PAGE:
“A lively overview” of this pre-internet mass-communication tool and “the entrepreneurs and evangelists, hucksters and opportunists” who flocked to it (Publishers Weekly).
Long before the Internet, another young technology was transforming the way we connect with the world. At the dawn of the twentieth century, radio grew from an obscure hobby into a mass medium with the power to reach millions of people.
When amateur enthusiasts began sending fuzzy signals from their garages and rooftops, radio broadcasting was born. Sensing the medium’s potential, snake-oil salesmen and preachers took to the air, innovating styles of mass communication and entertainment while making bedlam of the airwaves. Into this wild new frontier stepped a young secretary of commerce, Herbert Hoover, whose passion for organization transformed radio into an even more powerful political, cultural and economic force. When a charismatic bandleader named Rudy Vallée created the first on-air variety show and America elected Franklin Delano Roosevelt, who communicated with the public through his famous fireside chats, radio had arrived.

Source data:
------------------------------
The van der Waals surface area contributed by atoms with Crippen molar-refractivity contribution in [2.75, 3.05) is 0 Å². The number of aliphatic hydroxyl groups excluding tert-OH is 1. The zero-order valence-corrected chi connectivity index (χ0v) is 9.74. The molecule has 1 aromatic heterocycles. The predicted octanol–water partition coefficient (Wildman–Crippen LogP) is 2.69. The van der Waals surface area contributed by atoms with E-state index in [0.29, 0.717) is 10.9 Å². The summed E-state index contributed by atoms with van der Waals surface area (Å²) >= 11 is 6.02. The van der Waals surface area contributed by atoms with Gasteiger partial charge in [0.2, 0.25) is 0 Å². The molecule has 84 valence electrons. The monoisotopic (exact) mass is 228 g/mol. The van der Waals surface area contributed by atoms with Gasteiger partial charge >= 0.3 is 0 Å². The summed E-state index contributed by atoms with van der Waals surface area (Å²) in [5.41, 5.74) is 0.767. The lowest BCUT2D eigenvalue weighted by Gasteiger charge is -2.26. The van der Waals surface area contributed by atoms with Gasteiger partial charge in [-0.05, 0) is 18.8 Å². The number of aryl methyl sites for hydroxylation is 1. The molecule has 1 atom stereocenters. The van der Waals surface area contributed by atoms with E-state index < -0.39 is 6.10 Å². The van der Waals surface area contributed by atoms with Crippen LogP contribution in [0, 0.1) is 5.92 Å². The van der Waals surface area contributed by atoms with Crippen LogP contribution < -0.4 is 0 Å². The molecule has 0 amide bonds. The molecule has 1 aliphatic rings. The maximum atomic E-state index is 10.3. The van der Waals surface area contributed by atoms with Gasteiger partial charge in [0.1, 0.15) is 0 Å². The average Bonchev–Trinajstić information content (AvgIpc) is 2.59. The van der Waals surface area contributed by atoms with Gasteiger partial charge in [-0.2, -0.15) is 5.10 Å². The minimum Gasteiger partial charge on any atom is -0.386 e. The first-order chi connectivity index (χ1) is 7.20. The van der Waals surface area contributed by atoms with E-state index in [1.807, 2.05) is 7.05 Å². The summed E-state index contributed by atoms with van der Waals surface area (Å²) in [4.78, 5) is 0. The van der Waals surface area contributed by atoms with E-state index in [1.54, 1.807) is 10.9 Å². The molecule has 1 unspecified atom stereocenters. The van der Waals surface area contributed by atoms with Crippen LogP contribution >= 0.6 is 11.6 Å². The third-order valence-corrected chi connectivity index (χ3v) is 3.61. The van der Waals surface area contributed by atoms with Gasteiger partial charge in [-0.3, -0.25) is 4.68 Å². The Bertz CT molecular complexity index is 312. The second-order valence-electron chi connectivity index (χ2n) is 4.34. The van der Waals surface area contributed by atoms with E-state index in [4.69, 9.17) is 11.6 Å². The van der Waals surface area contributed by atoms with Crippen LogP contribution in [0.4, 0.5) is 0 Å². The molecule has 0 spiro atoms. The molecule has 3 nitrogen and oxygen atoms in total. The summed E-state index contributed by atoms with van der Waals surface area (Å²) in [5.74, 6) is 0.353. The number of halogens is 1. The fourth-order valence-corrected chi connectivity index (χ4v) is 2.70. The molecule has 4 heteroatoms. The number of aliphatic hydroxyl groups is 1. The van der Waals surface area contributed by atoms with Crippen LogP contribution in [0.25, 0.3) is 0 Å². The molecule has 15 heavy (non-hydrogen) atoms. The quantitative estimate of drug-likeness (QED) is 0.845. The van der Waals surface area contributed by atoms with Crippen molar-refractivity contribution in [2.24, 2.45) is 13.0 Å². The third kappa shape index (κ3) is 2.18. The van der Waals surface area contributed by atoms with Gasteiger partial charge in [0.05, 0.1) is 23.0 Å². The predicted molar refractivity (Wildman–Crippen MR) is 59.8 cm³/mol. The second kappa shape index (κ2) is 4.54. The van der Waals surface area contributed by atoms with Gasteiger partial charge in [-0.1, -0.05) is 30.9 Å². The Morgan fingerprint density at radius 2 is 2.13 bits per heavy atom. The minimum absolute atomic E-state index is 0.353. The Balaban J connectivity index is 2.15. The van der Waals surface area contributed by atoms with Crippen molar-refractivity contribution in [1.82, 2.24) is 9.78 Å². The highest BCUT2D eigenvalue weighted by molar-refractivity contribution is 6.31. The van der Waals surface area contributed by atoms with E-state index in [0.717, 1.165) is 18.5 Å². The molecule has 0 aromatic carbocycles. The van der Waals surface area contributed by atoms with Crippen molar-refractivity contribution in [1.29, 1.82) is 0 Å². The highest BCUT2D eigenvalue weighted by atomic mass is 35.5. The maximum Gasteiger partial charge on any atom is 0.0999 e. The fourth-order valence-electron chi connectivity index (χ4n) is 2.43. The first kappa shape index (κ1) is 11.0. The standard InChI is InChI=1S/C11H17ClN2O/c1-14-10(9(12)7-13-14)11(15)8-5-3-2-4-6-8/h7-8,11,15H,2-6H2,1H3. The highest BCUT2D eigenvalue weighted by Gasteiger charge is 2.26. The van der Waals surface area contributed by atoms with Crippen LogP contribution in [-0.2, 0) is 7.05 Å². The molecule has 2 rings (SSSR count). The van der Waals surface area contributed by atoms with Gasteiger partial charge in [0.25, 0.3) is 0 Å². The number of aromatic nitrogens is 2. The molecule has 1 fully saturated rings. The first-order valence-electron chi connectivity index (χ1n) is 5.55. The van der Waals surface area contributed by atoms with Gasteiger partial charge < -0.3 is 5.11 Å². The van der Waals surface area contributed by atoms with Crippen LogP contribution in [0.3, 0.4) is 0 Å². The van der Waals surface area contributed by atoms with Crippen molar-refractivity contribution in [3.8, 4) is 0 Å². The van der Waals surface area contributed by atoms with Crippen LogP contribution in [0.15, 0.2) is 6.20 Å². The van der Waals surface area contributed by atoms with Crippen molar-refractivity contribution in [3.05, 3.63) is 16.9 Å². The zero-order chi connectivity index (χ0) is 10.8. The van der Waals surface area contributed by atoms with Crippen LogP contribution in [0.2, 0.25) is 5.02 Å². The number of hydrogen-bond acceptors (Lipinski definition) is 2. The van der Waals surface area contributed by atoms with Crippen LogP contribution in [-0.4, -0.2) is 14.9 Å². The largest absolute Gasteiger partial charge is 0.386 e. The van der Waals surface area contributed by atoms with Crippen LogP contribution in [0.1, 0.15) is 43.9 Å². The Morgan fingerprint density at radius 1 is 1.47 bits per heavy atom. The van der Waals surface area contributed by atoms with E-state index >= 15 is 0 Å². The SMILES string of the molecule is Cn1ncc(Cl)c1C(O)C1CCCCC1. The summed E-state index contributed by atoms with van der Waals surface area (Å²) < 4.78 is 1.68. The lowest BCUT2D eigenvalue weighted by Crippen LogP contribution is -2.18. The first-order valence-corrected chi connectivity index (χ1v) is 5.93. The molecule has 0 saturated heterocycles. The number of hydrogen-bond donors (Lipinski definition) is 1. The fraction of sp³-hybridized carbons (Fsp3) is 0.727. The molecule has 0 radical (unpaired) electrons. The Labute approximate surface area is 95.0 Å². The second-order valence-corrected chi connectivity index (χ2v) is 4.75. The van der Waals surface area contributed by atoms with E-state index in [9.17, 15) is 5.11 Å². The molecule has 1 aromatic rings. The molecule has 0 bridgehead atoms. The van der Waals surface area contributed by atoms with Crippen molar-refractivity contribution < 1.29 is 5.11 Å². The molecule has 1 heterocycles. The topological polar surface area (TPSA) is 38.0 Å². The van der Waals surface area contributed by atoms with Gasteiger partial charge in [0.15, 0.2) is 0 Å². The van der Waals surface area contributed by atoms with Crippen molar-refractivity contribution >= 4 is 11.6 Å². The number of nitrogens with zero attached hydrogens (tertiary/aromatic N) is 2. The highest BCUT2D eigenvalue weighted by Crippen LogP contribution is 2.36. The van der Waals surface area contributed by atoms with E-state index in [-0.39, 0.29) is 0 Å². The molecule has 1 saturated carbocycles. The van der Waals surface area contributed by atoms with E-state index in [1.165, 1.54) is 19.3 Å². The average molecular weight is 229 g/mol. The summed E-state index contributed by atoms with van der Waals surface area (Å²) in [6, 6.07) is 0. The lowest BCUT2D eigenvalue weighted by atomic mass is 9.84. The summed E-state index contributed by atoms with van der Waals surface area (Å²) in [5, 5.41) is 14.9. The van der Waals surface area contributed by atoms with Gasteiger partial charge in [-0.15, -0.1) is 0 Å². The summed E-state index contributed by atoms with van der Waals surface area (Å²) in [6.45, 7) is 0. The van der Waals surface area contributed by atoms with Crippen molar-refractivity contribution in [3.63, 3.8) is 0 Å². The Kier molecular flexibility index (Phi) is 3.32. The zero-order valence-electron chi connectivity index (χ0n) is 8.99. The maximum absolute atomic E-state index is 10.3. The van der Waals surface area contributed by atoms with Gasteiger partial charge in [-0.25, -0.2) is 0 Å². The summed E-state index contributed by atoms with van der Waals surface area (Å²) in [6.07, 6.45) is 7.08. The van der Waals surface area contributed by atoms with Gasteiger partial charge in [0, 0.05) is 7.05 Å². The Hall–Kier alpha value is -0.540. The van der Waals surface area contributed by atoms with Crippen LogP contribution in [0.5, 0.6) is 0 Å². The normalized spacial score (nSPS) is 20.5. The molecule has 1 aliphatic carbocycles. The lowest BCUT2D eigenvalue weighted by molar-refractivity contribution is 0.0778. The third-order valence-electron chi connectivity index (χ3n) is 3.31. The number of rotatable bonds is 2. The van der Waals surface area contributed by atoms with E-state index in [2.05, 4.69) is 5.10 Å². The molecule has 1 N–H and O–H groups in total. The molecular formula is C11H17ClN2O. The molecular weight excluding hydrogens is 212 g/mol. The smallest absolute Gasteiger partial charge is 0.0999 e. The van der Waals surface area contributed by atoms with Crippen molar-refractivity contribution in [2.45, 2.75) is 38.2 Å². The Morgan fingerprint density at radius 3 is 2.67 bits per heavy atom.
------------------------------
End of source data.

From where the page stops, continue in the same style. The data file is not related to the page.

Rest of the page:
With extensive knowledge, humor, and an eye for outsized characters forgotten by history, Anthony Rudel tells the story of the boisterous years when radio took its place in the nation’s living room.
“Entertaining and informative.” —The Denver Post
“Rudel, with extensive professional radio experience, revels in the enterprising personalities who set up shop on this technological frontier. . . .[And] vividly re-creates the anything-goes atmosphere of the ether’s early days.” —Booklist